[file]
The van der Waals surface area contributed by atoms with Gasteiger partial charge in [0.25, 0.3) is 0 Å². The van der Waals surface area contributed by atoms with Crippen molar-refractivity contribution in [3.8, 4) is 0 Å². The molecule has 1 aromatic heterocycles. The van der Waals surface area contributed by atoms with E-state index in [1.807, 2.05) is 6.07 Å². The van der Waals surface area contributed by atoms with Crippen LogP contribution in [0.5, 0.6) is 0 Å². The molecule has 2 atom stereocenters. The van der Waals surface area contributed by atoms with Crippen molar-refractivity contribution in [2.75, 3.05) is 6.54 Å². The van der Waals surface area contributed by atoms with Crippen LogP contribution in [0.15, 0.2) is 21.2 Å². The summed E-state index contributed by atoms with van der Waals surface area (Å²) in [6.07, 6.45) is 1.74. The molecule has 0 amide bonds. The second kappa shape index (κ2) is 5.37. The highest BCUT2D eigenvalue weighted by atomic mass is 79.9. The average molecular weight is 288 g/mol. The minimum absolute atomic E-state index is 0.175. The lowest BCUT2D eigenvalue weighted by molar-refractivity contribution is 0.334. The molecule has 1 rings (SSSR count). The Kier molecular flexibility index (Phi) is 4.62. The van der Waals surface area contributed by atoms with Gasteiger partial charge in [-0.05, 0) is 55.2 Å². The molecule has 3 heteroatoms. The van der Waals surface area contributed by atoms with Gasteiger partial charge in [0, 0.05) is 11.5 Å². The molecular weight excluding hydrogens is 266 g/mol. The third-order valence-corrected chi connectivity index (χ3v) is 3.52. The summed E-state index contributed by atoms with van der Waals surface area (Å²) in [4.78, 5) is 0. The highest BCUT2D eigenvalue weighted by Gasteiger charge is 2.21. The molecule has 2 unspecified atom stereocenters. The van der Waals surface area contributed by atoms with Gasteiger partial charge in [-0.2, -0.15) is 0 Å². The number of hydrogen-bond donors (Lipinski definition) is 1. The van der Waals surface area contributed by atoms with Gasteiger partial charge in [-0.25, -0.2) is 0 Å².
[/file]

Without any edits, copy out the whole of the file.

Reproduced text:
The van der Waals surface area contributed by atoms with Gasteiger partial charge in [0.25, 0.3) is 0 Å². The van der Waals surface area contributed by atoms with Crippen molar-refractivity contribution in [3.8, 4) is 0 Å². The molecule has 1 aromatic heterocycles. The van der Waals surface area contributed by atoms with E-state index in [1.807, 2.05) is 6.07 Å². The van der Waals surface area contributed by atoms with Crippen LogP contribution in [0.5, 0.6) is 0 Å². The molecule has 2 atom stereocenters. The van der Waals surface area contributed by atoms with Crippen molar-refractivity contribution in [2.75, 3.05) is 6.54 Å². The van der Waals surface area contributed by atoms with Crippen LogP contribution in [0.15, 0.2) is 21.2 Å². The summed E-state index contributed by atoms with van der Waals surface area (Å²) in [6.07, 6.45) is 1.74. The molecule has 0 amide bonds. The second kappa shape index (κ2) is 5.37. The highest BCUT2D eigenvalue weighted by atomic mass is 79.9. The average molecular weight is 288 g/mol. The minimum absolute atomic E-state index is 0.175. The lowest BCUT2D eigenvalue weighted by molar-refractivity contribution is 0.334. The molecule has 1 rings (SSSR count). The Kier molecular flexibility index (Phi) is 4.62. The van der Waals surface area contributed by atoms with Gasteiger partial charge in [-0.05, 0) is 55.2 Å². The molecule has 3 heteroatoms. The van der Waals surface area contributed by atoms with Gasteiger partial charge in [0, 0.05) is 11.5 Å². The molecular weight excluding hydrogens is 266 g/mol. The third-order valence-corrected chi connectivity index (χ3v) is 3.52. The summed E-state index contributed by atoms with van der Waals surface area (Å²) in [4.78, 5) is 0. The highest BCUT2D eigenvalue weighted by Gasteiger charge is 2.21. The molecule has 2 unspecified atom stereocenters. The van der Waals surface area contributed by atoms with Gasteiger partial charge in [-0.2, -0.15) is 0 Å². The number of hydrogen-bond donors (Lipinski definition) is 1. The van der Waals surface area contributed by atoms with Gasteiger partial charge in [-0.25, -0.2) is 0 Å².